Star Gazing


Gabrielle Everall is completing her PhD in creative writing at UWA. She is writing her second book of poetry on 'literary lesbians'.

Gabrielle published her first book of poetry in 2007 called Dona Juanita and the love of boys and has been published in numerous anthologies including The Penguin Anthology of Australian Poetry.

by Gabrielle Everall

'It seems to me that I only begin to live after the sun has gone down and the stars have come out'.  Vita Sackville-West.1

the men taunt

we look up at
the stars at night
we have thrown
our husbands'
wedding rings
we are madwomen
the Bacchae
even the shrink said
'she wants to see
her sisters'
we have

Vita picks up
more than
Virginia's scarlet

writes letters
by the light
of the waxing
at midnight
on her knees
wearing pants
of whipchord
she twists
her pen
like a knife.

  1. Louise DeSalvo and Mitchell Leaska, eds., The Letters of Vita Sackville-West to Virginia Woolf (London: Hutchison and Co, 1984), p.  76. 
  2. Virginia Woolf. Mrs Dalloway (1925; London: Triad Grafton, 1976), p.  33.



The 'literary lesbians' Sappho, Virginia Woolf and Vita Sackville-West have an ambiguous relationship with light.  Sappho has been judged as 'oversexed', 'suicidal' and 'lesbian' and all her works have been lost or destroyed intentionally and unintentionally over the centuries.  However some of her fragments are saved and lifted up to the light of the reading public.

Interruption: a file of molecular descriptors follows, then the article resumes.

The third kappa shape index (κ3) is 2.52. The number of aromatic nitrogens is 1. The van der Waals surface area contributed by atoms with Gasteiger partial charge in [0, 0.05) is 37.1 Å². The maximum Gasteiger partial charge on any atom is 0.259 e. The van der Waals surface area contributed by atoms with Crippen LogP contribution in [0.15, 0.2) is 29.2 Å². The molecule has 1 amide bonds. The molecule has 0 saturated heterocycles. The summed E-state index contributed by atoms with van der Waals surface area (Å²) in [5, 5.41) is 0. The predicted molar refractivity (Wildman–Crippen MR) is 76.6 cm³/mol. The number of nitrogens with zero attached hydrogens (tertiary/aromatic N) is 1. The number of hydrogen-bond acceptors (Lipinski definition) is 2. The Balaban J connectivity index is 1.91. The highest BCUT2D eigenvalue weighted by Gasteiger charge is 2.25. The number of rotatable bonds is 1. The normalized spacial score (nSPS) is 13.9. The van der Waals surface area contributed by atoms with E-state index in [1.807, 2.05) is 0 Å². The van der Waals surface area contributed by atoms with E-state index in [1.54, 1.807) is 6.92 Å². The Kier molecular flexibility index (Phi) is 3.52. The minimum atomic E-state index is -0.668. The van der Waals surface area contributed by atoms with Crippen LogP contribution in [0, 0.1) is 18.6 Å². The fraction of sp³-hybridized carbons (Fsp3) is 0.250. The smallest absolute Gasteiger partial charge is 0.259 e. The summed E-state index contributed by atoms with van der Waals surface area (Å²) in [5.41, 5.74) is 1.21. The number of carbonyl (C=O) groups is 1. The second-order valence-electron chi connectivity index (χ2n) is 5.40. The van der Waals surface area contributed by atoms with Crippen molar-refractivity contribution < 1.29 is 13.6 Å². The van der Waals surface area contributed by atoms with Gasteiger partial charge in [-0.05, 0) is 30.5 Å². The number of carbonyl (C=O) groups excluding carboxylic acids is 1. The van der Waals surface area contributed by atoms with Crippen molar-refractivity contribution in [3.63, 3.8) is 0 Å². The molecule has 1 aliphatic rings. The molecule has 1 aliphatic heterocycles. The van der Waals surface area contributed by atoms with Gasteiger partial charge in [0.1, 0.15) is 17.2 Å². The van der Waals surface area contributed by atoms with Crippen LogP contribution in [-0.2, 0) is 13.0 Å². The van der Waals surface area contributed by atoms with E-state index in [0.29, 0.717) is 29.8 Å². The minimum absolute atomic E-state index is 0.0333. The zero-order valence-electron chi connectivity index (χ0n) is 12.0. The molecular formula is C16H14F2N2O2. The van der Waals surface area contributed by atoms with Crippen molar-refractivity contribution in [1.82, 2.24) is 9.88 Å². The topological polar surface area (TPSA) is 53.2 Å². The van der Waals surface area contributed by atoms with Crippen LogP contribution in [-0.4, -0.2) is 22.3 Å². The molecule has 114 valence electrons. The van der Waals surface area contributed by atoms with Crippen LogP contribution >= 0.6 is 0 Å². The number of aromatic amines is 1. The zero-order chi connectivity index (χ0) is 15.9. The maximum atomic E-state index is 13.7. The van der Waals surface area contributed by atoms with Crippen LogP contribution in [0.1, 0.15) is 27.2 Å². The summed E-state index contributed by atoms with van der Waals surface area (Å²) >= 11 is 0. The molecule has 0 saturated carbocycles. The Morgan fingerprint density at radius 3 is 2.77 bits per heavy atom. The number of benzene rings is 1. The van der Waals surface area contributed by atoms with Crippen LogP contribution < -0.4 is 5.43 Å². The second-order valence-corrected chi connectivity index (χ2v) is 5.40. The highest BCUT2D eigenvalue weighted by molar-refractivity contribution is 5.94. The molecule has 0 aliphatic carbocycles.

The relationship of Virginia Wolf and Vita Sackville-West read through Merleau-Ponty demonstrates a lesbian double vision of the reversibility of the flesh.  The reversibility of the flesh is the movement between visible/seeing, touch/touching that occurs through the 'dehiscence of the flesh'.  The division of visible/seeing also includes that of subject/object.

Two women (Virginia and Vita) communicate across the divide of subject/object instead of the traditional sole authorship of a man and the female as object.  This occurs in both of their literary works when Virginia writes of Vita as Orlando and also in their publishing collaborations.  Orlando is Vita the double vision of Virginia Woolf's complementary vision that she possesses in the reversability of the flesh.

The reversability of the flesh is also the relationship between the visible and the invisible.  Metaphysics is based upon the dichotomy of the visible and the invisible, while Merleau-Ponty's reversability of the flesh disrupts this dichotomy.  For Merleau-Ponty there is visible and invisible light.  While metaphysical light believes it is autonomous of materiality. 

Merleau-Ponty views light as always lived.  Vita Sackville-West is underneath the stars writing love letters to Virginia Woolf in the half-light of a waxing moon.  Virginia Woolf and Vita Sackvile-West bring the traditional invisibility of lesbian relationships to the light of public visibility—and Sappho too is metaphorically lifted up to the light through the discovery of her fragmentary poetry.